IMPACT Wrestling: The Knockouts Division Is Unmatched

IMPACT Wrestling Image provided by IMPACT/AXS
IMPACT Wrestling Image provided by IMPACT/AXS /

There isn’t a division on the level of Impact Wrestling’s Knockouts Division.

IMPACT Wrestling’s women’s division has pulled itself up by its bootstraps from almost certain failure with the mass exodus of their stars from 2017 and 2018.  The division has rebuilt a truly impressive roster that deserves to be considered one of the best divisions in the world today.

With the recent additions of former NXT superstar Deonna Purrazzo and WOW: Women Of Wrestling star Nevaeh, IMPACT Wrestling has continued to build out one of if not the most diverse and talented women’s division in wrestling today.

From imposing bruisers like current IMPACT Women’s Champion Jordynne Grace and Current World Champion Tessa Blanchard to talented technical wrestlers like newcomers Tasha Steelz and Kylie Ray and fantastic character work from the likes of Rosemary and Su Yung as well as a growing tag team division, IMPACT Wrestling has quietly established itself as the most impressive and diverse women’s division in the world.

Even with exciting performers like Sasha Banks, Naomi, and Kairi Sane who are all capable of putting together some truly incredible bouts, WWE seems hesitant to give their women the reigns and allow them to run roughshod over the wrestling world.

Even with a recent influx of former IMPACT talent in the way of Mia Yim, Chelsea Green, and indy darlings like Candace LeRae, WWE is not letting their women run the show.

While RAW and SmackDown have benefited from the “women’s revolution” as well as an infusion of exciting NXT talent, WWE has shown that with a few notable exceptions women’s wrestling will always be considered a second class art form in the company and across the brands.

With no real women’s divisions to speak of in Major League Wrestling and the Women of Honor division being all but an afterthought even when live tapings were taking place, we have to turn our attention to relative newcomers in the game from Jacksonville, Florida, All Elite Wrestling, for the next real contender.

All Elite’s women’s division started with such promise and in some way’s has begun to live up to the expectations leveled against them. While the short history of the company has only allowed for three champions, each of those women has been very impressive in their reigns with the gold and Dr. Britt Baker DDS (also an IMPACT alumnus) is putting together some of the best character work of her career while injured. But the rest of their division lacks focus.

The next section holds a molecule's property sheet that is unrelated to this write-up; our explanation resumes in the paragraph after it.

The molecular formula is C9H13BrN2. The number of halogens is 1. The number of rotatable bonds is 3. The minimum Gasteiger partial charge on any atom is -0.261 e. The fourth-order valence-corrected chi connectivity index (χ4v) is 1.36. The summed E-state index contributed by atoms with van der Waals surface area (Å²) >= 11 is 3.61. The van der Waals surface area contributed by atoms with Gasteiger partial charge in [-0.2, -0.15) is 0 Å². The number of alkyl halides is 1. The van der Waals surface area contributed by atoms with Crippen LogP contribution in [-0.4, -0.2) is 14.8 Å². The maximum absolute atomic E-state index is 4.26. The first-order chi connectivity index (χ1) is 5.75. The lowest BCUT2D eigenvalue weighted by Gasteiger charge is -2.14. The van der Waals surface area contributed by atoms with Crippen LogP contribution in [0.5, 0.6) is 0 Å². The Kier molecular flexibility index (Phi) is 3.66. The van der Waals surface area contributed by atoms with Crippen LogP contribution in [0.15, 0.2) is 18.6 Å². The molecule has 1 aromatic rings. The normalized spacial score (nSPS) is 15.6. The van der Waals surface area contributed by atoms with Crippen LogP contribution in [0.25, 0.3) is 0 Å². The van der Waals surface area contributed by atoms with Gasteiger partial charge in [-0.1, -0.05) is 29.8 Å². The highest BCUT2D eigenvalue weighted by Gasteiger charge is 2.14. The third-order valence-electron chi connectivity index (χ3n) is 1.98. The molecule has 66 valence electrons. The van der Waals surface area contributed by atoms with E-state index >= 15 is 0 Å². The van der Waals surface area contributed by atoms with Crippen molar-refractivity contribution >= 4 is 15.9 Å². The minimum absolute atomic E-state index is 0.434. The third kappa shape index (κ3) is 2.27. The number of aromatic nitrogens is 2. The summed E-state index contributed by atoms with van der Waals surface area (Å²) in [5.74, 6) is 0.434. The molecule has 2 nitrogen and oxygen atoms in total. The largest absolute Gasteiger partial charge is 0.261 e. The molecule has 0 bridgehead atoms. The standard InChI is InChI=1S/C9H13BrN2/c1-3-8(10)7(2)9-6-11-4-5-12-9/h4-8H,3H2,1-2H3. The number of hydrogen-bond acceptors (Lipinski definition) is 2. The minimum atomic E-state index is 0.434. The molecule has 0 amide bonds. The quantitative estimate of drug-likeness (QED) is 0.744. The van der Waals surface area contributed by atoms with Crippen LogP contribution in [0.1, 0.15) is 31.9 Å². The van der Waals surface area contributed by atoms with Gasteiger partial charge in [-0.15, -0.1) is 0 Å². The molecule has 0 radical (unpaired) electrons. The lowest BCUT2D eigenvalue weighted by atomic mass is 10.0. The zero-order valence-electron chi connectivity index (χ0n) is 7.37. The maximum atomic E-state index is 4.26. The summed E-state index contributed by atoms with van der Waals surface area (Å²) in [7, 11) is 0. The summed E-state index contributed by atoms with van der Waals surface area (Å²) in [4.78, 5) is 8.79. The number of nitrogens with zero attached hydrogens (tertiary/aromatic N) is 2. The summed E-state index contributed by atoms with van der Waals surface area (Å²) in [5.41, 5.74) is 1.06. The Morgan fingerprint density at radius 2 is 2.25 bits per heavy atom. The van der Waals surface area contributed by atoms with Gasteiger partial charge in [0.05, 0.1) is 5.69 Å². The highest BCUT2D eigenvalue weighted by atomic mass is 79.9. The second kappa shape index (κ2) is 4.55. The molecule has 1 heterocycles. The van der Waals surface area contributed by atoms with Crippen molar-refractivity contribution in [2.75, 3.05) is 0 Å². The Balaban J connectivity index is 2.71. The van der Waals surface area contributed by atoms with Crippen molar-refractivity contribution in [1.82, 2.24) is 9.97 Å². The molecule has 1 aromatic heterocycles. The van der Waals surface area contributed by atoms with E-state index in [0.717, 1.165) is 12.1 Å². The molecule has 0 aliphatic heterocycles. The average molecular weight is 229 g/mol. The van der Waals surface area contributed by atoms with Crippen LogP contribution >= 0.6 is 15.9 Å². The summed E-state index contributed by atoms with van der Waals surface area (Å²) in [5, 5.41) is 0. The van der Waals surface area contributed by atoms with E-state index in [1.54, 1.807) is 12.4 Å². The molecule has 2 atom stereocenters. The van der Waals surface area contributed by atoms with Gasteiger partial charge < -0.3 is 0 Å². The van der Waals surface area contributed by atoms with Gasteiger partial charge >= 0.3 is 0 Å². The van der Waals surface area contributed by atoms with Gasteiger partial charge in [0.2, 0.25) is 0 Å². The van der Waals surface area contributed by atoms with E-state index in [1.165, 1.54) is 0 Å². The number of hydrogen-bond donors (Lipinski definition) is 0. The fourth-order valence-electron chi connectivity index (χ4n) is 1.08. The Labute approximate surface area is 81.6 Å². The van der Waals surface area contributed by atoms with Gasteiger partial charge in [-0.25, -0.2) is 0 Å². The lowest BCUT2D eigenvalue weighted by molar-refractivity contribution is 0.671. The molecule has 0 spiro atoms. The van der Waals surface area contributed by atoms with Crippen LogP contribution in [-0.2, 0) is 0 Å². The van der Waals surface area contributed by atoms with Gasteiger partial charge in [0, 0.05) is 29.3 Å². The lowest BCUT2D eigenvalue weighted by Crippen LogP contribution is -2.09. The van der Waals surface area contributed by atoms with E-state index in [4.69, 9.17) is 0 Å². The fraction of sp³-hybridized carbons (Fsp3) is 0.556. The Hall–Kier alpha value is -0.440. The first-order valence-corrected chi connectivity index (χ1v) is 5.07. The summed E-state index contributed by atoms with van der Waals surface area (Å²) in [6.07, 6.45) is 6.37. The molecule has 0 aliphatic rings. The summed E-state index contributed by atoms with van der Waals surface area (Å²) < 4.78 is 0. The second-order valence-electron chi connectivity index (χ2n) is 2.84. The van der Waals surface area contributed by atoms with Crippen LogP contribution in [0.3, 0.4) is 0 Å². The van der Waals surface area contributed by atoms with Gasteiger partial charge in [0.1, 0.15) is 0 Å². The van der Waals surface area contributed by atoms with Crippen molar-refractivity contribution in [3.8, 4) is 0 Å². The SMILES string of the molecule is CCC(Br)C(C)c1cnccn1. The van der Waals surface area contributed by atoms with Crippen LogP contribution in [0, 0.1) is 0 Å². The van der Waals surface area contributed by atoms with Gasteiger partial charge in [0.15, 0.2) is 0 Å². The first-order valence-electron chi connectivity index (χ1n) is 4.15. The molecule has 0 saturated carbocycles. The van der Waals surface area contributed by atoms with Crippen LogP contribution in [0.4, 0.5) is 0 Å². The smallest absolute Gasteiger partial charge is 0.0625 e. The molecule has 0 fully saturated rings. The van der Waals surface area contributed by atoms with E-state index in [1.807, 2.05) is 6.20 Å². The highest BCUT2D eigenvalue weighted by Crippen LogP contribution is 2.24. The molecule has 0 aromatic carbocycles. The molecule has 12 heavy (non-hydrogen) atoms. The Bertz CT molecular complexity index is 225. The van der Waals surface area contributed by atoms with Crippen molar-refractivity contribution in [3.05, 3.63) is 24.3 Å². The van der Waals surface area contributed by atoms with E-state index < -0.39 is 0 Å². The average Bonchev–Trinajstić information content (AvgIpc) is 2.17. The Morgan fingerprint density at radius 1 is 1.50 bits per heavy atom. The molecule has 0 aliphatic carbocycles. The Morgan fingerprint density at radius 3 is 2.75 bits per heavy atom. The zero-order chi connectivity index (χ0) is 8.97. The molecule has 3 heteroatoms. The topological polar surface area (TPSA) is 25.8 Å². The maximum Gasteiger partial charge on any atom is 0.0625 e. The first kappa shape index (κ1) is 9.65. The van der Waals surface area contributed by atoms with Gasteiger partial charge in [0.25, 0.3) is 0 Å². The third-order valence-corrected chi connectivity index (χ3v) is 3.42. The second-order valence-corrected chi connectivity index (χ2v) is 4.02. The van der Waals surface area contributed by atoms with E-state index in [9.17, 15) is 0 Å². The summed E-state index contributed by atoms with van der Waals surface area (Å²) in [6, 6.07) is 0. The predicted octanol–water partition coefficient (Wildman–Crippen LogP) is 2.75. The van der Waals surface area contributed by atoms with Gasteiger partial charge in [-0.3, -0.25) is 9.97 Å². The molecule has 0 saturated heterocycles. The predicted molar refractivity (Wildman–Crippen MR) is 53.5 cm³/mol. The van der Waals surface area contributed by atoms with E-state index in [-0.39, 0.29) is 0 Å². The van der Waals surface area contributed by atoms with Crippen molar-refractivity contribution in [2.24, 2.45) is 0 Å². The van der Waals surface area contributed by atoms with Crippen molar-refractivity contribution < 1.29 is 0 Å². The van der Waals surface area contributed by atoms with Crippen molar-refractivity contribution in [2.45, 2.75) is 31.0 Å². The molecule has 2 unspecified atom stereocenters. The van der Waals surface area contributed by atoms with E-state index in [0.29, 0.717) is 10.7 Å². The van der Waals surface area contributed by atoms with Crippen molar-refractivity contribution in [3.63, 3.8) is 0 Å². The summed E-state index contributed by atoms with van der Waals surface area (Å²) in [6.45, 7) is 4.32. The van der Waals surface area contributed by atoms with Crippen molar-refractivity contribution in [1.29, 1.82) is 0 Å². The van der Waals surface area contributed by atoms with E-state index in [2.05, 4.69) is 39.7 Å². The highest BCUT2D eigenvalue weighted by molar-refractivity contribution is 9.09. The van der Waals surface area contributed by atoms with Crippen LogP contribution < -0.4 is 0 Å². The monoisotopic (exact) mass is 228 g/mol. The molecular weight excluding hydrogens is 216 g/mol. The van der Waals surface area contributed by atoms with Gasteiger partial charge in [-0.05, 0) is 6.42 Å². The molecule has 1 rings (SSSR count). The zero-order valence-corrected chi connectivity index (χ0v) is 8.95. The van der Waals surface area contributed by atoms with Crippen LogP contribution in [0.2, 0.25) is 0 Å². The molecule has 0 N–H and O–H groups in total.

The inaugural women’s champion Riho has not been seen on AEW television since March of this year and while Nyla Rose’s reign was impressive with her destruction of challenger after challenger she has yet to recapture the intensity and impact that she had while chasing after the title and subsequently holding it since she lost her title to current champion Hikaru Shida at Double or Nothing.

While some of the lack of clarity in the AEW women’s division can surely be attributed to the current situation we find ourselves in with empty arena shows becoming the new norm and no crowds to speak of to feed off of as a performer the totality of the blame cannot be placed at the feet of the virus.

AEW was established on the basis of offering something different in the world of Professional Wrestling and giving us, the fans, stories that matter and giving those who may have been overlooked the chance to shine. They more than succeed in that goal with their men’s division, but fall disastrously short with their women.

With incredible indy talents like Big Swole, Kris Statlander, Bea Priestly, Leva Bates, Penelope Ford, Allie, and others in their ranks. It is frankly disappointing that the division seems to have been relegated to one mid-card match per tv taping if they are lucky and one or two matches on PPV with very little build or story behind them.

The division could very well grow and gain influence and cause me to eat my words by allowing these incredible women to have the freedom and creative influence over the product that the men in the company are allowed. Giving them the chance to showcase their skill to the world. I truly hope it does but for now, it is just a dull spot on the otherwise bright landscape of women’s professional wrestling today.

Our final contender among companies in direct competition with IMPACT is the recently reinvigorated NWA Women’s Division. This division also benefitted from the IMPACT exodus of 2017 – 2018 when they landed former two-time knockouts Sienna and built their women’s division around her as the new champion.

With stars like Thunder Rosa and Marti Belle filling out their ranks the NWA does truly have some very impressive performers even if their bench isn’t particularly deep. With only six women currently signed to the brand (former WWE Divas champion Melina, Ashley Vox, and Kamille being the other three) it is admittedly hard to take their division seriously.  The promotion is only a year into their reintroduction to the wrestling world and the women’s division will surely grow but with their current set up they won’t be taken seriously, at least not yet.

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IMPACT Wrestling has been consistently on the fringe of pro wrestling. From six-sided rings to being the landing pad for washed-up stars from our youth. They have cut out a niche for themselves in the wrestling world quickly becoming the place where young talent cuts their teeth and gets the reps to propel them to the grander stage. They are beginning ever so slowly to be taken seriously by wrestling fans and critics alike once again. The credit is theirs and theirs alone but a lions share of it rightly lays at the feet of their women’s division.